As the players wait nervously for the 2021 Australian Open to get underway, one of Britain’s best – Katie Boulter – has plenty of reasons to feel optimistic.
The Brit, 24, made a superb start to the year with two excellent wins in her first tournament. She outclassed Anna Kalinskaya in an impressive straight-sets victory. Then she fought back brilliantly to upset the media-anointed ‘next big thing’ in tennis, Cori Gauff in the next round of the Gippsland Trophy, one of the three WTA 500 events that took place this week in Melbourne.
Those wins earned Boulter a marquee meeting with Naomi Osaka in the last 16. And the Brit again impressed, as she won the first set and made the World No.3 work hard for victory. It was also Boulter’s best display against the Japanese player, as she had not won a set in either of their two previous encounters, so her performance definitely represents a step in the right direction.
Boulter in confident mood ahead of Kasatkina clashEmbed from Getty Images
After her encouraging displays at the Gippsland Trophy, Boulter is understandably confident about her chances of upsetting the odds in her first-round match at the Australian Open against Daria Kasatkina, a player who has struggled to recapture her best form since her ranking nosedived from 10 to 70 in 2019.
“It’s the stage I want to be on,” Boulter told BBC Sport. “I do feel like I can win a lot of matches at this level, as I feel like this week has shown. It’s exciting for me.”
The Brit continued, “But I cannot put a lot of pressure on this week, it’s just another week in the calendar, in terms of me mentally and the way I address it.”
“If something good comes of it, amazing. If it doesn’t then I go back to working hard and doing everything I can. I am sure I will have many other chances to compete here and in the other Grand Slams.”
Boulter starts rankings climbEmbed from Getty Images
In April 2019, Boulter suffered an injury at the worst possible time. She was in the best form of her life, had recently reached a career-high world ranking of 82 and had just won a crucial singles rubber against Kazakhstan to seal Great Britain’s qualification for the Fed Cup Finals.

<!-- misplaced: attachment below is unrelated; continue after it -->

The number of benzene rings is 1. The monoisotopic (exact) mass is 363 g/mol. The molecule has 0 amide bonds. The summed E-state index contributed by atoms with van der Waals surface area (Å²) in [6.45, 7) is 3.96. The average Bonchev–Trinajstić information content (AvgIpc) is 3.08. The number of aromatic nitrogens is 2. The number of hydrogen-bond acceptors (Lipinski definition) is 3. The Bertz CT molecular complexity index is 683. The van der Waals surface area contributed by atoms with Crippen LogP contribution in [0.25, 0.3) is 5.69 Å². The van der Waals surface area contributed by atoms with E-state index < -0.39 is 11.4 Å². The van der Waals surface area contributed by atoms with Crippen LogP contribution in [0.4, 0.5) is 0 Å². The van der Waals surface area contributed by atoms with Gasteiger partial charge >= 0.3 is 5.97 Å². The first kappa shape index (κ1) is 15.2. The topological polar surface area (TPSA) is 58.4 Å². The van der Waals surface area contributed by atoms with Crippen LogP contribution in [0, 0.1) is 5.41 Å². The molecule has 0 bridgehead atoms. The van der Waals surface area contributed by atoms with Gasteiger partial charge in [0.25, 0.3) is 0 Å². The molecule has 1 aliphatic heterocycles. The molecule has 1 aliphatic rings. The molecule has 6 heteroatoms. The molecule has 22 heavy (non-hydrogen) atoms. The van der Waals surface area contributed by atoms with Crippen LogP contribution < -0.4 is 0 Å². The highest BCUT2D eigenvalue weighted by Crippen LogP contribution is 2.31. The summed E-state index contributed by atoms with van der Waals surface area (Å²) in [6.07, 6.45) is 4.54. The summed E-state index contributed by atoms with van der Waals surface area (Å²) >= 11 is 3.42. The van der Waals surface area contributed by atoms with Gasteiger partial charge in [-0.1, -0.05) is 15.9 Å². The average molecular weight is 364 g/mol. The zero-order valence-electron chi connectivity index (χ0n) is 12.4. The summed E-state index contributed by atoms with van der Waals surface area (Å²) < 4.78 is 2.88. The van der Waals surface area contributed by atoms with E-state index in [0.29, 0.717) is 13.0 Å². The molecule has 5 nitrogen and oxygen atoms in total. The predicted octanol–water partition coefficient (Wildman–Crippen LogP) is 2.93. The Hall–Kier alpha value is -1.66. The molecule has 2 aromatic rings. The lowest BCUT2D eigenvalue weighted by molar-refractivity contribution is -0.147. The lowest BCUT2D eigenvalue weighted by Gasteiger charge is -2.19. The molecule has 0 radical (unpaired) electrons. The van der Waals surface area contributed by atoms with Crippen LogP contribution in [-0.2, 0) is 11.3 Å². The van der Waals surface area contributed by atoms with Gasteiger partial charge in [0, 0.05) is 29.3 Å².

However, the Brit struggled with back pain during that fateful match with Zarina Diyas, and she used a hot water bottle at the changeovers to manage the discomfort. When she went for a scan after the tie, the news was surely worse than even she feared, as the image showed she had sustained a stress fracture.
The injury kept Boulter out for six-and-a-half months. When she returned to the court, she had plummeted to 352 in the rankings through no fault of her own. And in that situation, she had little choice but to play mostly ITF events to re-discover her form, as WTA players who are out of action for between 26 and 52 weeks due to injury can only use their previous ranking to enter eight events.
The Brit found some form and decided to use her Special Ranking to enter the 2020 Australian Open. Unfortunately, she was drawn against Elina Svitolina, and she lost in straight sets despite a creditable display. She then used it again a month later in Acapulco and won a round, before the Covid-19 pandemic altered the rest of the season.
For the remainder of 2020, Boulter focused on finding form and fitness at lower-profile events. She won the Progress Tour Women’s Championships at the National Tennis Centre in Roehampton. Then she gained some useful match practice at the Battle of The Brits at the same venue and reached the final of an ITF 15K event in Egypt.
The Brit’s approach to 2020 clearly worked, because she has started 2021 in ideal fashion. And her victories at the Gippsland Trophy were not just important in terms of confidence and match practice. They were also significant for her world ranking. Before the event, she was ranked 371. When the rankings are updated tomorrow morning, she will have moved up to 316. And, if she beats Kasatkina, something she is definitely capable of doing, she could move up as high as 246.